Left to right: Zoey Bourgeois is a first-year medical student (Photo: Aaron Thomson). Riley Plett is a third-year medical student. (Photo: Submitted)
Left to right: Zoey Bourgeois is a first-year medical student (Photo: Aaron Thomson). Riley Plett is a third-year medical student. (Photo: Submitted)

Medical students honoured with Indigenous Student Achievement Awards

Two medical students from the University of Saskatchewan’s College of Medicine were honoured at the Indigenous Student Achievement Awards Ceremony on March 9.

MD students Zoey Bourgeois and Riley Plett each received a leadership award at the event. The awards ceremony is part of the university’s Indigenous Achievement Week, which celebrates Métis, First Nations and Inuit students, staff, faculty and alumni’s successes and contributions. Both students are advocates for Indigenous representation in the various aspects of medical admissions and education.

Zoey is a first-year Métis medical student. She sits on the college’s Admissions Committee where she’s been actively involved with Indigenizing the recruitment process to the MD program, including participating in panel interviews and Indigenous Conversation Circles, and helping guide future admissions process improvements.

Riley is in the third-year of the MD program and is Saulteaux Métis Anishinaabek with Indigenous and settler ancestry. She is a proud band member of Pine Creek First Nation. Among her achievements, Riley recently filled in as the Student Medical Society of Saskatchewan (SMSS) Indigenous Health Representative and led a Government Affairs and Advocacy Committee SMSS letter-writing campaign.

We asked Zoey and Riley a few questions about their studies and what inspires them as future physicians.

Why did you decide to pursue a career as a physician?

Zoey: I love to connect with people and chat. I wanted to be able do something a little different every day and use problem-solving skills. I took a gap year where I worked as a health and safety specialist at a manufacturing plant, which really solidified that medicine is what I want to do. I loved the process of checking in with workers post-injury and advocating for their needs through their recovery process.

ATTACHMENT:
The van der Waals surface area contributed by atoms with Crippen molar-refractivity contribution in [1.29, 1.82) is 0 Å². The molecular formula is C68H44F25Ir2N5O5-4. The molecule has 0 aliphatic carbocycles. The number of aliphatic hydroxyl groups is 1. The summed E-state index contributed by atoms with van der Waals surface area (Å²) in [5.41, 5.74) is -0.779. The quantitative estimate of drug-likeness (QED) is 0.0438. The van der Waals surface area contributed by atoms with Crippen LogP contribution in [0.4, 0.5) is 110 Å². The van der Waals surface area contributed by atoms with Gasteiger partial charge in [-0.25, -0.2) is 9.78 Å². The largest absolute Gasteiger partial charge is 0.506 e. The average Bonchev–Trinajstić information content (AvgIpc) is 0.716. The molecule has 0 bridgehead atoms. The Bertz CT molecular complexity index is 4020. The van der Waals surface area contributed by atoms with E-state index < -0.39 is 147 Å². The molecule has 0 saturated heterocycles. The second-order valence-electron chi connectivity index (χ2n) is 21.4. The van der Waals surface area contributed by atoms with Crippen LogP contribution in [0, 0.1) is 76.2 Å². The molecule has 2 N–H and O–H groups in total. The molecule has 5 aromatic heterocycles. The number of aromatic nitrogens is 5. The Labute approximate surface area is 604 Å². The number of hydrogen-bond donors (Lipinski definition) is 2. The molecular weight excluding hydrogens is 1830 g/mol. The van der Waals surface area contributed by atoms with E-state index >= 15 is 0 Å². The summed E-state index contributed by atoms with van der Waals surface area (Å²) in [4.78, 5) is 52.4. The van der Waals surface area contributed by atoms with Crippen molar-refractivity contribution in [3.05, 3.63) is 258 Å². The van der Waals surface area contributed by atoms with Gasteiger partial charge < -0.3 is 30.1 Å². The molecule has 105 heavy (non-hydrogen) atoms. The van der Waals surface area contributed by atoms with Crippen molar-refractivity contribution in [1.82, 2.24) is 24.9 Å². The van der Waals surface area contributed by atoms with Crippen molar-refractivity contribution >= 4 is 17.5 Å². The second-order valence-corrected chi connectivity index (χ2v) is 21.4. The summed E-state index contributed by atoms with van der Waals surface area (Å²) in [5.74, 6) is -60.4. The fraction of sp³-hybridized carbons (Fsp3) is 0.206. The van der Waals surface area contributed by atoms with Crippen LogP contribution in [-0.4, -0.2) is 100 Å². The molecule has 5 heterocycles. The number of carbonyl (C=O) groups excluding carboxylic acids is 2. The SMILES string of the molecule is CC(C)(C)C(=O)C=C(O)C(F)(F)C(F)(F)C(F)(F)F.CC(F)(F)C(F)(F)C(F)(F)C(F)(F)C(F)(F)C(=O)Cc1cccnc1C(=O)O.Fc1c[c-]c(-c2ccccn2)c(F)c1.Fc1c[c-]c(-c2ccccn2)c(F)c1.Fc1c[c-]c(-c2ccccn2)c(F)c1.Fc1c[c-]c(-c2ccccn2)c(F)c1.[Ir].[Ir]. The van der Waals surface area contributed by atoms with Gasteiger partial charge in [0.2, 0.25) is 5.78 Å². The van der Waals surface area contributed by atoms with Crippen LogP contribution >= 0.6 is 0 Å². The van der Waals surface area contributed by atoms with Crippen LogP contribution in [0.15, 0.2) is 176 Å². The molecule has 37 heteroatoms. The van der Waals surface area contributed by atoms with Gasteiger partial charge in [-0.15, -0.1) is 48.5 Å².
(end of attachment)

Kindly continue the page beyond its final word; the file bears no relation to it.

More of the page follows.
Riley: I’ve been thinking a lot about this lately. Some of the reasons were obvious at the time and some have become clearer the longer I’ve been in medical school. Initially, I was absolutely smitten with science. I spent many years doing breast cancer research in Dr. Deborah Anderson’s lab and loved this. As I’ve been going through medical school I’ve confirmed what I initially suspected about medicine: that it is an art as well. I’ve always loved reading and writing; I think these are some of the best ways to experience and share stories. Medicine requires the methodical, scientific parts of me as well as the listening and storytelling side.

You each received an award for leadership. Can you talk about one person you think is a good leader and what makes them so?

Zoey: I really look up to Dr. Saqib Shahab as a leader. Being the chief medical health officer during the peak of COVID-19 must have been extremely challenging, but he always showed up with a calm demeanour, an encouraging attitude and a smile. I really respect and look up to him for staying cool under unimaginable pressure, to keep the people of Saskatchewan safe.